Screw your IQ test; you will NOT limit my son

I want to introduce you to my son. Five feet seven inches with dark chocolate skin, even darker eyes, and the sweetest smile you’ve ever seen. He doesn’t say a whole lot, but when he has something to say you can tell he has carefully chosen his words. He feels deeply; he’s the child who, of his own volition, was baptized in the Gulf of Mexico while on a church youth trip because his soul was so moved. He’s the oldest boy in our family and takes his role as “protective big brother” very seriously. Is he a perfect kid? Absolutely not. But he is still an amazing kid despite his flaws.

My son is an “old school” Southern gentleman who shows respect for me by opening my doors, carrying my bags, pumping my gas, and (occasionally) cleaning my car. He’s the child that gave up his 15th birthday celebration to ride with me during rush hour across town to the humane society in hopes of saving an injured baby bird who’d gotten separated from its mother/nest. He’s the child who eats sour rice (a Liberian dessert) on his deceased biological mother’s birthday to honor her memory because that was her favorite food.

My son was born for greatness. He possesses a natural ability to solve problems and make sense of his surroundings. Nicknamed the “Human GPS”, he is a master at recalling and/or determining routes, detours, shortcuts, and the like. He also loves trivia and interesting facts about a variety of topics, especially history. Extremely adventurous, he likes to learn new things, visit new places, experiment with various foods and activities. But he is happiest when he has either a ball or some type of technology/electronic device in his hands.

His first name comes from the Bible; his last name comes from a long line of proud, free Liberians who left the shackles of slavery behind long ago. Like his people, he is strong. But he is also gentle and compassionate. He will often overlook or forgive the transgressions of others in order to seek peace. He consents to playing with action figures and/or dolls, watching Disney/PBS Kids/Nick Jr. cartoons, or playing hide and seek/tag/”I Spy” at the request of his youngest siblings…because he likes to make them happy.

My son is so many, many things. He’s handsome. He’s brave. He’s helpful. And he’s also a person with an intellectual disability.

The world has never been enamored of disabled individuals, whether one has physical, developmental, psychiatric, sensory, or other forms of disability(ies). It doesn’t matter that it’s 2016; ableism is alive and well. As are other isms. Not only is my son disabled, he’s black. And he’s a refugee…which in the mind of some misguided political figures means he’s a potential terrorist (eye roll). Given these factors, the “odds” for a happy, fulfilling life aren’t stacked in his favor according to society’s standards.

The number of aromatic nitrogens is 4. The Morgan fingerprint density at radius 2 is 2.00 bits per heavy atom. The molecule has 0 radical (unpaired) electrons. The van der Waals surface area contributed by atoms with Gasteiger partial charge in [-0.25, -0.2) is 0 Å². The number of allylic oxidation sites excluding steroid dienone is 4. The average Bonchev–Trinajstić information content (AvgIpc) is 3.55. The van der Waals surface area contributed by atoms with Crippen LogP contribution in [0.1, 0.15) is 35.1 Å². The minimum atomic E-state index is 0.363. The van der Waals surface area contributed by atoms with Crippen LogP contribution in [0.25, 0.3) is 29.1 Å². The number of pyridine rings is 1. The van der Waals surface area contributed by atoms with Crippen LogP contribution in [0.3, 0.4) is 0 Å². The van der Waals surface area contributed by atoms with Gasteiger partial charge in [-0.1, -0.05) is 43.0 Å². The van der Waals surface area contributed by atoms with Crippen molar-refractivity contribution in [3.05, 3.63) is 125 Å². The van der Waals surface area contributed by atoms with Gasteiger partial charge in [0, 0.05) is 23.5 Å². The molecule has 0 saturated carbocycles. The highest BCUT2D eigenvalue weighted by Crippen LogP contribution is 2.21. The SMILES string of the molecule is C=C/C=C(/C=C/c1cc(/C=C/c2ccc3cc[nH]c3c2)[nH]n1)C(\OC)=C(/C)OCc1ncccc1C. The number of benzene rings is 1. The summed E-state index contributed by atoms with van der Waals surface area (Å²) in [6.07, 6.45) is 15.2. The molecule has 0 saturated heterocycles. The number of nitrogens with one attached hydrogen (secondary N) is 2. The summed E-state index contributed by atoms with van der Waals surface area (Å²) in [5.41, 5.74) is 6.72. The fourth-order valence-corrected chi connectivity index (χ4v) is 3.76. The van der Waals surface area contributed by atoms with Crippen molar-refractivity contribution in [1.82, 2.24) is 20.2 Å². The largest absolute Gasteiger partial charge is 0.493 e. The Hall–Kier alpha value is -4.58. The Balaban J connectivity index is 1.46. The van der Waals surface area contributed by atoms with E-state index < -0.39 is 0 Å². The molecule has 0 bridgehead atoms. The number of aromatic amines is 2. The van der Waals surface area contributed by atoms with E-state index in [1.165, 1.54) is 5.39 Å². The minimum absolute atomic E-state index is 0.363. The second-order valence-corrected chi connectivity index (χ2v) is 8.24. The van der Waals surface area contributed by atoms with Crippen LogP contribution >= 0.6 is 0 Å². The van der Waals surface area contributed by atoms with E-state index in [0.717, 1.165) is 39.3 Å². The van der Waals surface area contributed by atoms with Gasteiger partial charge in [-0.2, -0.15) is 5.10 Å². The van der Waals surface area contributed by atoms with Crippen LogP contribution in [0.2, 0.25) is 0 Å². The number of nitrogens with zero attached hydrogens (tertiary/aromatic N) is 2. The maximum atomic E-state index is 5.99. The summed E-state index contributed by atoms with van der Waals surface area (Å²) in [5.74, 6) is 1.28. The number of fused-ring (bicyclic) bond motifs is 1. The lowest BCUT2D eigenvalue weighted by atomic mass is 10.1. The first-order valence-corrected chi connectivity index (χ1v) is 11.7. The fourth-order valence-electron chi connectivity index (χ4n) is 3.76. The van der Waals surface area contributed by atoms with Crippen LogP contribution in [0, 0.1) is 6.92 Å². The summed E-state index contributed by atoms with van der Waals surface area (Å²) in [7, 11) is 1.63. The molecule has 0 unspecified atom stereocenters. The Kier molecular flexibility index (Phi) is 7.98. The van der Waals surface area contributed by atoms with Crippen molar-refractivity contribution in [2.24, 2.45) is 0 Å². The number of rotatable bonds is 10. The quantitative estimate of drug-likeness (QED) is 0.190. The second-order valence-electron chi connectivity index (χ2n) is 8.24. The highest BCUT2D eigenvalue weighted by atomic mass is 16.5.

I know the statistics. I know what people think. I know how my child is portrayed on paper in his IEP documents, neurocognitive evaluations, standardized test scores, etc. Like someone with insurmountable deficiencies. Like someone who is “behind” his peers. Like someone who has “low” cognition and abilities, and therefore needs “lower” standards. Negative, negative, negative, with little to no emphasis on his positive attributes.

To that I say SCREW your effing IQ tests.

My child is a living, thinking, feeling being. A number on a piece of paper is not indicative of his worth as a person. Not to mention there are unavoidable biases in even the most credible and widely used tests anyway; as such it might not be an accurate depiction of his intellect. The issues with properly capturing the IQ of many marginalized groups, including people of color, nonspeaking individuals, and non-Westerners, are many. But even if we put aside that matter and *assume* the IQ ascribed to him is correct, that doesn’t diminish my son’s value.

He doesn’t need to have a particular IQ in order to be a good person. In order to have deep thoughts. In order to have the right to be in charge of his own life.

He doesn’t need to have a particular IQ to pursue his dreams, to make a living, to get married if he chooses, to have a satisfying sex life if he chooses, to have a family if he chooses.